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Natural Remedies for Attention Deficit Disorder

Aug 13, 2020 | Articles


Attention-deficit hyperactivity disorder, also known as ADHD, is a commonly misunderstood behavioral disorder. ADHD affects the brain and is typically seen when children and adults contend with behavioral challenges such as the inability to listen, inability to pay attention, forgetfulness, fidgeting, and poor time management. These are just a few of the many different symptoms seen in someone who has ADHD.

Symptoms can vary depending on whether the individual is a child, adolescent, or an adult. Diagnosis of ADHD can occur at any age but often it goes undiagnosed as an adult. Therefore, it is essential to seek medical attention if any abnormal behavioral symptoms appear. ADHD is often a chronic diagnosis in which symptoms can commonly follow an individual from childhood into adulthood.

Studies have shown that ADHD can be linked to additional cognitive disorders such as mood disorders, depression, anxiety, and even substance abuse in adulthood. Research has suggested that ADHD symptoms can persist and have a significant impact on social relationships, careers, and even an individual’s personal safety. Therefore, receiving the proper treatment is essential in order to minimize the potential negative effects that ADHD poses.

Although ADHD is often misunderstood, it is important that individuals who believe they are affected by this disorder receive the appropriate treatment. There are many drug and non-drug treatment options that can resolve the symptoms of ADHD. Some individuals will require trial-and-error with a variety of medications to find out which option is best for them and tolerable. ADHD is no longer a limiting factor to daily life in childhood or adulthood. In fact, once an appropriate therapy has been established, most individuals reach their full potential and continue to live symptom free.

Is There a Cure for ADHD?

Although there is no cure for ADHD, it is a disorder that can be managed with the appropriate drug and non-drug therapy. For some, medication alone is not sufficient enough to improve behavioral deficits such as organization or time management. These areas of deficits can be managed with non-drug therapy and natural remedies for attention deficit disorder. On the other hand, deficits such as impulsivity and poor attention-span typically require management via medications and are not often managed by natural remedies for attention deficit disorder. Nevertheless, in many cases, management of ADHD with medication is the most effective treatment strategy. But regardless of which option an individual chooses, it is important to understand the various therapies that may be available, whether it be drug or non-drug therapy, or a combination of both. It is important to note, there is no approved vitamins for attention deficit disorder that are effective for treatment.

Cognitive Behavioral Therapy

Initially, when diagnosed with ADHD, it is common for physicians to recommend a natural treatment for attention deficit disorder called cognitive behavioral therapy (CBT). These programs are used to assist with various cognitive disorders including obsessive compulsive disorder, depression, post-traumatic stress disorder, and many more. CBT falls under the umbrella of natural remedies for attention deficit disorder because it does not involve drug therapy. Some CBT programs are specifically designed for individuals that have ADHD. CBT programs give individuals the ability to identify exercises that can negate behavioral deficits. These exercises are done at the CBT session and at home in order to gradually find ways to cope with triggering situations. CBT is an individualized way to help develop and rehearse skills that allow people to manage circumstances that activate these behavioral challenges.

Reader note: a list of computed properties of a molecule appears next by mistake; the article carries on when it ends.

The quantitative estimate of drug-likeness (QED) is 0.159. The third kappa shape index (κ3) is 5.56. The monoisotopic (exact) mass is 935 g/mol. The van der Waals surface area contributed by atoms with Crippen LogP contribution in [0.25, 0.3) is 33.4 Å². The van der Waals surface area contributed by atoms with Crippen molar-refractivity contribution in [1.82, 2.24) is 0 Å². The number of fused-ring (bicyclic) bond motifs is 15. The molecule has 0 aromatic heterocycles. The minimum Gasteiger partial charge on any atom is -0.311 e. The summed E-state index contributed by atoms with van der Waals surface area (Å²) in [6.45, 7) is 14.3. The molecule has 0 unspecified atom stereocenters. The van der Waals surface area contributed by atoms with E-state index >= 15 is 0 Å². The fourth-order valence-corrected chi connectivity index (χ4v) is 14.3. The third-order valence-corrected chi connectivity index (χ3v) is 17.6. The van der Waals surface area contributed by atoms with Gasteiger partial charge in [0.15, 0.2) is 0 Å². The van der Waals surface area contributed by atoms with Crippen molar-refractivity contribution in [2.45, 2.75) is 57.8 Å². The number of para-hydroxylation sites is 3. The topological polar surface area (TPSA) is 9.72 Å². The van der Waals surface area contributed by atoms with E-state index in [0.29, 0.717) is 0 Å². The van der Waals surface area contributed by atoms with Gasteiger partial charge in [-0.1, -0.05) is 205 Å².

Specifically, CBT programs help individuals overcome everyday difficulties such as managing time and organization skills by identifying the areas of improvement and providing exercises to help cope with those deficiency areas. Secondly, CBT programs will help identify short-term and long-term methods to use for managing behavioral symptoms. Lastly, by finding healthy ways to manage symptoms of ADHD, individuals can prevent co-existing cognitive disorders. In fact, studies have shown that CBT programs for individuals with ADHD can decrease the likelihood of developing disorders such as anxiety and depression.

Starting ADHD therapy with a CBT program is a natural treatment for attention deficit disorder and is a great way to begin managing symptoms with or without the additional use of medication as well. CBT is an extremely effective way to increase the habits and skills that individuals need to self-manage their symptoms and is one of the natural remedies for attention deficit disorder that can be used. This can also help improve emotional and interpersonal self-regulation.

Drug and Non-Drug Therapies

There are two classes of medications that are used for managing the symptoms associated with ADHD: stimulants and non-stimulants. Both classes of medications have evidence that demonstrate effectiveness in treating the behavioral symptoms associated with ADHD. It is important to remember that medication will not cure ADHD, but rather it can help to ease the impulsive symptoms of ADHD. The function of these medications is to help regulate certain neurotransmitters in the brain, which are not working properly in individuals that have ADHD.

In order to determine the appropriate medication regiment for an individual, physicians require the use of trialing different options. Physicians will trial one medication, observe whether or not there is improvement for the individual, and either increase the dose or change the medication altogether. Physicians will also watch out for any side effects that the individual may experience. This process will continue until the individual taking the medication feels benefits of the medication and is tolerating the medication well.